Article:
Marc Faber reiterated his position on stocks in 2013 in an interview with CNBC on its Squawk Box show, saying he expects equities to lose 20 percent of their value next year.
He added that the so-called fiscal cliff issue isn't even part of his consideration and reason for making his assertion.
"I don't think markets are going down because of Greece, I don't think markets are going down because of the "fiscal cliff" - because there won't be a 'fiscal cliff,'" Faber said.
Instead, Faber gives this as the reason stocks will get hammered:
"The market is going down because corporate profits will begin to disappoint, the global economy will hardly grow next year or even contract, and that is the reason why stocks, from the highs of September of 1,470 on the S&P, will drop at least 20 percent, in my view."
Faber rightly notes that what America and the world has needed to do is go through a period of pain in order for the economic system to correct.
He said, "There will be pain and there will be very substantial pain. The question is do we take less pain now through austerity or risk a complete collapse of society in five to ten years' time?"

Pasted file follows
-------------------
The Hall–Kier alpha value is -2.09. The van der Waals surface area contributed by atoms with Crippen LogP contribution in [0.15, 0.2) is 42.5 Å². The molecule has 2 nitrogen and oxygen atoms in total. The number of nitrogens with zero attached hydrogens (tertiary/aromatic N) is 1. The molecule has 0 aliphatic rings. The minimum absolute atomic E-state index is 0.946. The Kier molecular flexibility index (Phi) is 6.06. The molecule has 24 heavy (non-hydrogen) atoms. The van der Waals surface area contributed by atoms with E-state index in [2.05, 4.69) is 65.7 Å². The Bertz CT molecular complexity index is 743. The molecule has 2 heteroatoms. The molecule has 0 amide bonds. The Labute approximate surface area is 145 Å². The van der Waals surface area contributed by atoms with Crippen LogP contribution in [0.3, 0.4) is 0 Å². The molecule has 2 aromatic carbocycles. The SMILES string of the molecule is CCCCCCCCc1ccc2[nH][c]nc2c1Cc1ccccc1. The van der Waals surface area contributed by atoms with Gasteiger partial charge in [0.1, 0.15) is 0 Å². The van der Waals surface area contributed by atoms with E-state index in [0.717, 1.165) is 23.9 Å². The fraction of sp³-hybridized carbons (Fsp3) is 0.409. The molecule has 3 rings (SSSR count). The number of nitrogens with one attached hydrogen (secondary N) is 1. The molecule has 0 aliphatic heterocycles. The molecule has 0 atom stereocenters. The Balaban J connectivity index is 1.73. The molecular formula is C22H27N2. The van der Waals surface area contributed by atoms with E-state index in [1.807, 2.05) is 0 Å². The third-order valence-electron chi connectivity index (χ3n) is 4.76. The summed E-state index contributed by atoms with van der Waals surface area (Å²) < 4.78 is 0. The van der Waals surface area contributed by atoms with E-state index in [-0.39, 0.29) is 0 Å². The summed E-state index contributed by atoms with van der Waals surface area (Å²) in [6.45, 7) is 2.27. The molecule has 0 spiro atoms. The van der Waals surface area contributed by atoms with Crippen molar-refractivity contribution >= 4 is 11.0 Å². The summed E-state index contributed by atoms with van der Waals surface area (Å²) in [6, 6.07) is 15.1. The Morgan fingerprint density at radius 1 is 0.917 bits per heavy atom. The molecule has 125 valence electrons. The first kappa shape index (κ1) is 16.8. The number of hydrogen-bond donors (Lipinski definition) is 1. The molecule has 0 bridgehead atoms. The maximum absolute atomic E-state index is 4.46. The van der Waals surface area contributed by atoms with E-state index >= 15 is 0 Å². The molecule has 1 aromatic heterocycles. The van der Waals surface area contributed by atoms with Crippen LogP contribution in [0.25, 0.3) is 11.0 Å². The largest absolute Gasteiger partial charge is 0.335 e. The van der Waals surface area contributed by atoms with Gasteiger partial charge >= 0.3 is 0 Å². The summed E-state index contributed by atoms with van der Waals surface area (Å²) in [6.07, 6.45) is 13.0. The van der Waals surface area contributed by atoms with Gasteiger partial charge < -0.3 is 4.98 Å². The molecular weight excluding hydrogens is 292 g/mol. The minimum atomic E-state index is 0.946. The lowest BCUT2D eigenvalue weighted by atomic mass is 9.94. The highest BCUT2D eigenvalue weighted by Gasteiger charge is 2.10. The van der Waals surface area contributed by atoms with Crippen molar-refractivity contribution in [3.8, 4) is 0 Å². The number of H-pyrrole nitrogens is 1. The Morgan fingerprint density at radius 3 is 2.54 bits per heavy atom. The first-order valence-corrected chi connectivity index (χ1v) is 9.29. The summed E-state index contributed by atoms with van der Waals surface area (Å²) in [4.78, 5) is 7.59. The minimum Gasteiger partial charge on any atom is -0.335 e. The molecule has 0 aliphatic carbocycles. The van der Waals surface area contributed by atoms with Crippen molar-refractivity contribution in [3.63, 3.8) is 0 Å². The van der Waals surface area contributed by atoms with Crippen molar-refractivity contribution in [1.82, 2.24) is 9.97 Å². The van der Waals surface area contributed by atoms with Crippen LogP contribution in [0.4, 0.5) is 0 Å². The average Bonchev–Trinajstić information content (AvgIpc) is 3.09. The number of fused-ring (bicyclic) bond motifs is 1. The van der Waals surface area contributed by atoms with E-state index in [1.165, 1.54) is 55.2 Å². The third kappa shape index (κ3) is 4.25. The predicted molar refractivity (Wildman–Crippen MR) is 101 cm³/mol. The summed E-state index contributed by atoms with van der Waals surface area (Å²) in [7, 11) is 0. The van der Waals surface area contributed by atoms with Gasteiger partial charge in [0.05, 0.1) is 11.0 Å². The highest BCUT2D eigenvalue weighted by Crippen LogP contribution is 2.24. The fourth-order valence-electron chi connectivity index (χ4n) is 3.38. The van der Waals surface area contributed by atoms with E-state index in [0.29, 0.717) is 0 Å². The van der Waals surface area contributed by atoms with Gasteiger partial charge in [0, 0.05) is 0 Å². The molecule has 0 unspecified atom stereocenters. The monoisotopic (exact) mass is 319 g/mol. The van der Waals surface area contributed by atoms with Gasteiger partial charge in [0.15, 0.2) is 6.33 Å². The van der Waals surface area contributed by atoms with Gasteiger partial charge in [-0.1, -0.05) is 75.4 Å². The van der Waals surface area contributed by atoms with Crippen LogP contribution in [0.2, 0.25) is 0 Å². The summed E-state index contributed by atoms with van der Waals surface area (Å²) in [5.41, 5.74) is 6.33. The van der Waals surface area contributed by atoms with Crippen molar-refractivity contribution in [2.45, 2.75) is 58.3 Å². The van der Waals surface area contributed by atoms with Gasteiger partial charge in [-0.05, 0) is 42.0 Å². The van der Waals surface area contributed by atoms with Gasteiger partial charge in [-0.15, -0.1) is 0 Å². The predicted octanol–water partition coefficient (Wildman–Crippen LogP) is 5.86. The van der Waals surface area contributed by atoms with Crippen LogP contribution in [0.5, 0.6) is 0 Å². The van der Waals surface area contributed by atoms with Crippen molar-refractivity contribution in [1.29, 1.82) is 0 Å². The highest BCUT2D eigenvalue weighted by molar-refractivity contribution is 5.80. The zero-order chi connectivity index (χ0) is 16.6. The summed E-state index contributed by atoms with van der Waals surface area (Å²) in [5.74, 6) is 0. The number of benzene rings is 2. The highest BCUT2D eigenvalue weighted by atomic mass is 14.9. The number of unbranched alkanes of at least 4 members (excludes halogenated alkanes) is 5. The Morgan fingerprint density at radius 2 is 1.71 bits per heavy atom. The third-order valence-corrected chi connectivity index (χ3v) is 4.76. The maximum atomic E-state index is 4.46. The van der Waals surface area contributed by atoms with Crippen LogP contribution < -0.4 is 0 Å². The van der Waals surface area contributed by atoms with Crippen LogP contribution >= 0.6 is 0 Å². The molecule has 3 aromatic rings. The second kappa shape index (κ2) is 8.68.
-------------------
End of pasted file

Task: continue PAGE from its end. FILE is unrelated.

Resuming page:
"In a democracy, they're not going to take the pain, they're going to kick down the problems and they're going to get bigger and bigger."
That's the problem of course. Selfish politician only looking to retain their jobs won't touch the cutting back of spending because it immediately sets a special interest group against them.
Of course politicians created these groups of zombies in order to buy votes. Now they're stuck with them, self-forced to wait until an economic collapse forces real spending cuts and smaller government.
As Faber says, waiting until this happens will be more devastating to people, and it would have been better for some short-term pain in order to clean the system out.
I think the whole global financial system will have to be reset and it won't be reset by central bankers but by imploding markets....
Faber is correct. There is nobody in the world that really knows how long it'll take to play out. The pieces are in motion, and with no political will to solve the problem, they will reach their inevitable end.
Our investments and lives need to be ordered accordingly.